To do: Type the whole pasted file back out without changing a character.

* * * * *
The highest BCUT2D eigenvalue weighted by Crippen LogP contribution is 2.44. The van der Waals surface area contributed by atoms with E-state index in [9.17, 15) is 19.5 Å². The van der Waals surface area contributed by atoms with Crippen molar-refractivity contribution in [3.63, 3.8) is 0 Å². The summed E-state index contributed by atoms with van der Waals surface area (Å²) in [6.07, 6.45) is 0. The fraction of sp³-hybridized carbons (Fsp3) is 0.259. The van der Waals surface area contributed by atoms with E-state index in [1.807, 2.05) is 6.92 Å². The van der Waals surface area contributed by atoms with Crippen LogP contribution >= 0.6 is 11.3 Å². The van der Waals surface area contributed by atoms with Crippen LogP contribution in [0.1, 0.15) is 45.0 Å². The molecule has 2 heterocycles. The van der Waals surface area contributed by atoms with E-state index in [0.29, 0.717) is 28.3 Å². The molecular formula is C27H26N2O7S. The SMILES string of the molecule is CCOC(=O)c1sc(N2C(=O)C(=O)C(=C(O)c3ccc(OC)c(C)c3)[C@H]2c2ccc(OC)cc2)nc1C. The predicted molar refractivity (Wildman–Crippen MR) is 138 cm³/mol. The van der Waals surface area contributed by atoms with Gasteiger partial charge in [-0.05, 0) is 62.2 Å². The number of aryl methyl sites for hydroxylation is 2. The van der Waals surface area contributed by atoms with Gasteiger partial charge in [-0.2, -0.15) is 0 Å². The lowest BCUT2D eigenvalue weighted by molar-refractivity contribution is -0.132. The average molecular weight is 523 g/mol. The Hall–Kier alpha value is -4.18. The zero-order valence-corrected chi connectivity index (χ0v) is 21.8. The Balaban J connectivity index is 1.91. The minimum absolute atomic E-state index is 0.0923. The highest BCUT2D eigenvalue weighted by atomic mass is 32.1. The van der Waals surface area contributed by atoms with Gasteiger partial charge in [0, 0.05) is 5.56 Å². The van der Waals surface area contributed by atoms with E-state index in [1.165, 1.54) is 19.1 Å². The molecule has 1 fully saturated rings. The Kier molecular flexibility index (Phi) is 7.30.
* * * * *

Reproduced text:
The highest BCUT2D eigenvalue weighted by Crippen LogP contribution is 2.44. The van der Waals surface area contributed by atoms with E-state index in [9.17, 15) is 19.5 Å². The van der Waals surface area contributed by atoms with Crippen molar-refractivity contribution in [3.63, 3.8) is 0 Å². The summed E-state index contributed by atoms with van der Waals surface area (Å²) in [6.07, 6.45) is 0. The fraction of sp³-hybridized carbons (Fsp3) is 0.259. The van der Waals surface area contributed by atoms with E-state index in [1.807, 2.05) is 6.92 Å². The van der Waals surface area contributed by atoms with Crippen LogP contribution >= 0.6 is 11.3 Å². The van der Waals surface area contributed by atoms with Crippen LogP contribution in [0.1, 0.15) is 45.0 Å². The molecule has 2 heterocycles. The van der Waals surface area contributed by atoms with E-state index in [0.29, 0.717) is 28.3 Å². The molecular formula is C27H26N2O7S. The SMILES string of the molecule is CCOC(=O)c1sc(N2C(=O)C(=O)C(=C(O)c3ccc(OC)c(C)c3)[C@H]2c2ccc(OC)cc2)nc1C. The predicted molar refractivity (Wildman–Crippen MR) is 138 cm³/mol. The van der Waals surface area contributed by atoms with Gasteiger partial charge in [-0.05, 0) is 62.2 Å². The number of aryl methyl sites for hydroxylation is 2. The van der Waals surface area contributed by atoms with Gasteiger partial charge in [-0.2, -0.15) is 0 Å². The lowest BCUT2D eigenvalue weighted by molar-refractivity contribution is -0.132. The average molecular weight is 523 g/mol. The Hall–Kier alpha value is -4.18. The zero-order valence-corrected chi connectivity index (χ0v) is 21.8. The Balaban J connectivity index is 1.91. The minimum absolute atomic E-state index is 0.0923. The highest BCUT2D eigenvalue weighted by atomic mass is 32.1. The van der Waals surface area contributed by atoms with Gasteiger partial charge in [0, 0.05) is 5.56 Å². The van der Waals surface area contributed by atoms with E-state index in [1.165, 1.54) is 19.1 Å². The molecule has 1 fully saturated rings. The Kier molecular flexibility index (Phi) is 7.30.